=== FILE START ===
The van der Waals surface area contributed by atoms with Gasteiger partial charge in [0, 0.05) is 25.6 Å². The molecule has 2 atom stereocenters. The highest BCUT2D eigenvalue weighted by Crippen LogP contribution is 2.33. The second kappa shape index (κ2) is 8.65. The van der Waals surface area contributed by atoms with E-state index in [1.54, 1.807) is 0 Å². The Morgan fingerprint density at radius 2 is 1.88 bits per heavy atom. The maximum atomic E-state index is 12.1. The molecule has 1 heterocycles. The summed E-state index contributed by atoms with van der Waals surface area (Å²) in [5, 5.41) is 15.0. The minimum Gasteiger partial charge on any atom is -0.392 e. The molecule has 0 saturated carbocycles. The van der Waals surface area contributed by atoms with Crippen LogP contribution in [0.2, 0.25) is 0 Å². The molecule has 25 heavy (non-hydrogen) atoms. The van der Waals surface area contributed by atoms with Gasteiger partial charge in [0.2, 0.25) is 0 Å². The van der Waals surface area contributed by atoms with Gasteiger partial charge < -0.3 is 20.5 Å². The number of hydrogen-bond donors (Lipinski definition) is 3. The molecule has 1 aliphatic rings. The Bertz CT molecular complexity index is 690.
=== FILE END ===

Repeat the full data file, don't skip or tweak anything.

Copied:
The van der Waals surface area contributed by atoms with Gasteiger partial charge in [0, 0.05) is 25.6 Å². The molecule has 2 atom stereocenters. The highest BCUT2D eigenvalue weighted by Crippen LogP contribution is 2.33. The second kappa shape index (κ2) is 8.65. The van der Waals surface area contributed by atoms with E-state index in [1.54, 1.807) is 0 Å². The Morgan fingerprint density at radius 2 is 1.88 bits per heavy atom. The maximum atomic E-state index is 12.1. The molecule has 1 heterocycles. The summed E-state index contributed by atoms with van der Waals surface area (Å²) in [5, 5.41) is 15.0. The minimum Gasteiger partial charge on any atom is -0.392 e. The molecule has 0 saturated carbocycles. The van der Waals surface area contributed by atoms with Crippen LogP contribution in [0.2, 0.25) is 0 Å². The molecule has 25 heavy (non-hydrogen) atoms. The van der Waals surface area contributed by atoms with Gasteiger partial charge in [0.2, 0.25) is 0 Å². The van der Waals surface area contributed by atoms with Gasteiger partial charge < -0.3 is 20.5 Å². The number of hydrogen-bond donors (Lipinski definition) is 3. The molecule has 1 aliphatic rings. The Bertz CT molecular complexity index is 690.